Collecting tea cups and saucers can be a very satisfying hobby that any age can participate in. Even pre-teens seem to enjoy learning the history behind the different styles and types of tea cups and their matching saucers. Grandmothers may still have cup and saucer sets from their youth that could be the basis of a teacup collection which would bring them many hours of joy.
A tea cup collection is within the reach of everyone, no matter what their budget is. Depending on where you look for collectibles to buy, you can find tea cups for as little as a dollar… or even less. Most of these original cups in the 17th century were custom made for the wealthy, and were fashioned out of fine silver. Since at this time, everything consumed out of these cups was steaming hot, it soon became quite clear that cups made from metal and hot liquids did not mix! Soon afterwards, tea cups began to be crafted of porcelain, and it wouldn’t surprise any tea cup collector of today if people from way back in the 17th century didn’t began a collection then and there, as tea cups can be rather addictive!
What’s The Difference?
Before you can began to successfully collect tea cups, you should make sure that you know the difference between a tea cup and a coffee cup. To the untrained eye, these two cups do not look all that different. Here’s a simple way to tell them apart. Coffee cups are usually bigger than tea cups. Tea cups have quite a delicate look to them, usually have a matching saucer, and their handles are set higher on the side of the cup than the handles on coffee cups.
Do your homework and try to learn as much as you can about the history of tea cups. Did you know that the first tea cups made in Europe didn’t even have handles? It can also be helpful for you to learn and remember the manufacturer’s name on some of the top selling tea cups, so that you will recognize them when you run across them. They include such names as Spode, Royal Doulton, Havilland, and Limoges. The older tea cups from Occupied Japan are also a popular collectible that will increase in value as time goes on.
Where Are All the Teacups?
Where to find these elusive collectible tea cups? Look around at your local flea markets, garage sales, antique shops, and ask the older females in your family about any tea cups they might have squirreled away. You pay get lucky and have an entire collection passed on to you by an aunt or a cousin that started a collection years ago. Also, online auctions are wonderful places to find good deals on tea cups. There are also web sites that have new and used tea cups for sale that may be of interest to you.
Decide before you get started collecting in a big way just how much money you want to budget for gathering collectible teacups. This hobby can be just as expensive or as inexpensive as you want it to be. Sometimes it’s more fun to hunt for and find a teacup for a small amount of money than it is to pay $50 for one teacup.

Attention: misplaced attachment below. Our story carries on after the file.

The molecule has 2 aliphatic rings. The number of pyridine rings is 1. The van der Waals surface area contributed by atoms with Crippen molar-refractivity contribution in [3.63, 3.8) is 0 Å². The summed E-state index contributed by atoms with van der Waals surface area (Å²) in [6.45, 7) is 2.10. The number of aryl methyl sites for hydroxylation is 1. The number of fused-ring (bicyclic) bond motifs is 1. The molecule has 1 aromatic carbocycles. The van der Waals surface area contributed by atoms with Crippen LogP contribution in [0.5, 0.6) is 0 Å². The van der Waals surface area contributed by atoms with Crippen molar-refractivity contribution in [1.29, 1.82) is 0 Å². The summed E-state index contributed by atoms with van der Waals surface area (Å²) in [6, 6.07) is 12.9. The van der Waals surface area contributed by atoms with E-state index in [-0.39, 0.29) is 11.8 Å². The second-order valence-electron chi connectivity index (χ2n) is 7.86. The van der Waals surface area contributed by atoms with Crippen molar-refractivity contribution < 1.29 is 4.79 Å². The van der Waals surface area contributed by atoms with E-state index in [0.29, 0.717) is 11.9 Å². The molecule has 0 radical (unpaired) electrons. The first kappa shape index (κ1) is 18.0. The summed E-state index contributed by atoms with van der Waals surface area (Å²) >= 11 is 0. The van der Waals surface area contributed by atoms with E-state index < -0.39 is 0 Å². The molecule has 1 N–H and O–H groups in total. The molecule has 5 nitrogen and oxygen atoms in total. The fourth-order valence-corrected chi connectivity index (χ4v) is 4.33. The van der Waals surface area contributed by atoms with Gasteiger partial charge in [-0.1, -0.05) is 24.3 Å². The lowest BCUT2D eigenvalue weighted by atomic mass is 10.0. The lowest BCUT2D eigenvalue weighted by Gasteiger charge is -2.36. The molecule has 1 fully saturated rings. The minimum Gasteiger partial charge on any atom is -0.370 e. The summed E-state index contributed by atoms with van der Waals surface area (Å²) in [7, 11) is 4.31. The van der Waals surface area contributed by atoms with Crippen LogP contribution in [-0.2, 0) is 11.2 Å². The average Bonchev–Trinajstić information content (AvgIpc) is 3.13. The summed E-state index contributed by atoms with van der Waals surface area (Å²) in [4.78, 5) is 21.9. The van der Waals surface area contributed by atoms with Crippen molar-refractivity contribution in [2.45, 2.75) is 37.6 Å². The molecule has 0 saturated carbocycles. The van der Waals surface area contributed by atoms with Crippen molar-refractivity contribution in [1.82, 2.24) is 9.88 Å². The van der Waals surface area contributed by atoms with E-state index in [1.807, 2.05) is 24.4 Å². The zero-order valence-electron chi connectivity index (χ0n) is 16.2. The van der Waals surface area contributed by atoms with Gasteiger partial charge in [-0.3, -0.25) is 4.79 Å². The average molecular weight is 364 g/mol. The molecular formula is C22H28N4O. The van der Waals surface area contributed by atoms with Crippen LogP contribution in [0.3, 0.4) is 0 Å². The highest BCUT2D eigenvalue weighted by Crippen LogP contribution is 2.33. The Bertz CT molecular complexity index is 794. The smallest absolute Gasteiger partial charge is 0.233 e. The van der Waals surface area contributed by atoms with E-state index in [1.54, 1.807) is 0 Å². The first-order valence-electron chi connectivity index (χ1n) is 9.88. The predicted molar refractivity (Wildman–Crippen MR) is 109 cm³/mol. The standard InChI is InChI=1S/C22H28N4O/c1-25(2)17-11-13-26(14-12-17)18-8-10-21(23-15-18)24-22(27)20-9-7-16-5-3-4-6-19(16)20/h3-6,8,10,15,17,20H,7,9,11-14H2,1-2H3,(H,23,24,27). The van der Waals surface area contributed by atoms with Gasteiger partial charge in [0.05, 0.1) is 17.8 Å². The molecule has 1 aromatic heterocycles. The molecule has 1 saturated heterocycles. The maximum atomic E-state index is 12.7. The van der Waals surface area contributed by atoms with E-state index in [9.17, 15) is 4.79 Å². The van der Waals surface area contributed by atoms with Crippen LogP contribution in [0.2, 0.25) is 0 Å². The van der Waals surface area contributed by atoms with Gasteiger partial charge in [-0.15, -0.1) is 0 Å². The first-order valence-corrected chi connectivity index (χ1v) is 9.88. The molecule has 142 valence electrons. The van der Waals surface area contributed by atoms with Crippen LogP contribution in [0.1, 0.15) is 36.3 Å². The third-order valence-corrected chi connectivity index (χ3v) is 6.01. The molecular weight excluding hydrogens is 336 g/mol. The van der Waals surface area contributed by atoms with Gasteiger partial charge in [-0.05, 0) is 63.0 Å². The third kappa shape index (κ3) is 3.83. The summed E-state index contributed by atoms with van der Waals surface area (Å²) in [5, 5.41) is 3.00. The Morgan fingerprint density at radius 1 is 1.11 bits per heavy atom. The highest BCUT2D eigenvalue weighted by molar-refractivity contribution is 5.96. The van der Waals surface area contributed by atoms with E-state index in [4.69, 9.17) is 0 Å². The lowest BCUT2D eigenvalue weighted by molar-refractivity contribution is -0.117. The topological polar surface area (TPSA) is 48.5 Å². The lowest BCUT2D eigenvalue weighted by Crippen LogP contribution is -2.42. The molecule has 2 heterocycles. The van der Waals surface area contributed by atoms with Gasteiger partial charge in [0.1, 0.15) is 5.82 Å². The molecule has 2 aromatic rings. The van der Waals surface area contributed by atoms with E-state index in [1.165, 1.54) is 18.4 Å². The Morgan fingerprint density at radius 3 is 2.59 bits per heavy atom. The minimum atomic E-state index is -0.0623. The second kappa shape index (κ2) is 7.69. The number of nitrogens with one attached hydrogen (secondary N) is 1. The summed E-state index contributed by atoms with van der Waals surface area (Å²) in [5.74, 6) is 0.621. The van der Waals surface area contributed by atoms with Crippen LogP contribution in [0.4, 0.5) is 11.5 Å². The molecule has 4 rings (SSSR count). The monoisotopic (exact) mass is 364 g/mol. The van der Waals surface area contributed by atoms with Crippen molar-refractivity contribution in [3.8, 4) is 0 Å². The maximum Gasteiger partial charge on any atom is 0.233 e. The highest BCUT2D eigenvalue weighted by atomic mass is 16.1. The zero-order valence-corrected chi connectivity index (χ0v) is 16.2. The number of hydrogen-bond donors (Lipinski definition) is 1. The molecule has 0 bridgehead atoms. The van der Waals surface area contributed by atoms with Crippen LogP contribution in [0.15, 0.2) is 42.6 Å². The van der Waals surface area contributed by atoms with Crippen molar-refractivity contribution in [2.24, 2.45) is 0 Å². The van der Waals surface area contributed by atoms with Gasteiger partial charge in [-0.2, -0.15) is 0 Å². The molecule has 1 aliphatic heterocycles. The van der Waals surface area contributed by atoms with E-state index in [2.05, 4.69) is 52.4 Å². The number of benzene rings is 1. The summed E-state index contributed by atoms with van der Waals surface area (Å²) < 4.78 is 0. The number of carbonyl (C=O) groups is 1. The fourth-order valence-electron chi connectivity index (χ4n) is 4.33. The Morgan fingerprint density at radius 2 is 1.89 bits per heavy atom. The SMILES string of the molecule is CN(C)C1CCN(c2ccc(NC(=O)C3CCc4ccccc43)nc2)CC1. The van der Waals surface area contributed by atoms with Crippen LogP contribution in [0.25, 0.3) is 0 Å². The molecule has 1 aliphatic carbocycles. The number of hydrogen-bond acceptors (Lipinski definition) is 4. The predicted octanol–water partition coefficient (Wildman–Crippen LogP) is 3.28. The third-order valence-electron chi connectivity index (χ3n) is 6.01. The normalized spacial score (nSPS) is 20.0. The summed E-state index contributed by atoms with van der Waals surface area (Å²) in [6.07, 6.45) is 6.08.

Your Own Collection – Have It Your Way!
What kind of teacups do you like? This is your collection, so make sure that when you look at it, you see what you want to see. If there is a certain color or pattern that you really enjoy, then it doesn’t matter who the manufacturer is – just as long as you like it! Some people go a bit further with their collecting, and add either tea pots or tea sets to their collections. Others are strictly tea cup purists.
Before you accumulate too many tea cups, you should think about where in your home would be a good place to display your collection. Some people use old-fashioned china cabinets for display, while others simply hang the teacups from a wall in their kitchen or dining room. Wherever you decide to display the, make sure it is a safe place where your teacups can not fall and get broken. You are building a collection that will have a lot of sentimental value to you in the future, and you should take the best of care of them. You may want to pass on your teacup collection to your children or grandchildren one day, so keep your teacups in good shape!
A type of teacup or teacup and saucer set to keep your eyes open for is the Occupied Japan type. A short bit of history about this type – After World War 2, the United States occupied Japan, so anything that left the country had to be stamped “Made in Occupied Japan”. This was displeasing to the Japanese, so whenever they thought they could get away with not using the stamp, they did, and any goods that left Japan simply said “Made in Japan”. As a result of this, not too many items were stamped with the “Made In Occupied Japan” stamp, and the ones that were are extremely rare and very collectible.
Jon Stout is Chairman of the Golden Moon Tea Company. For more information about tea, tea cups [http://www.goldenmoontea.com/Tea_Cups_C25.cfm] and green tea go to the Golden Moon Tea website.
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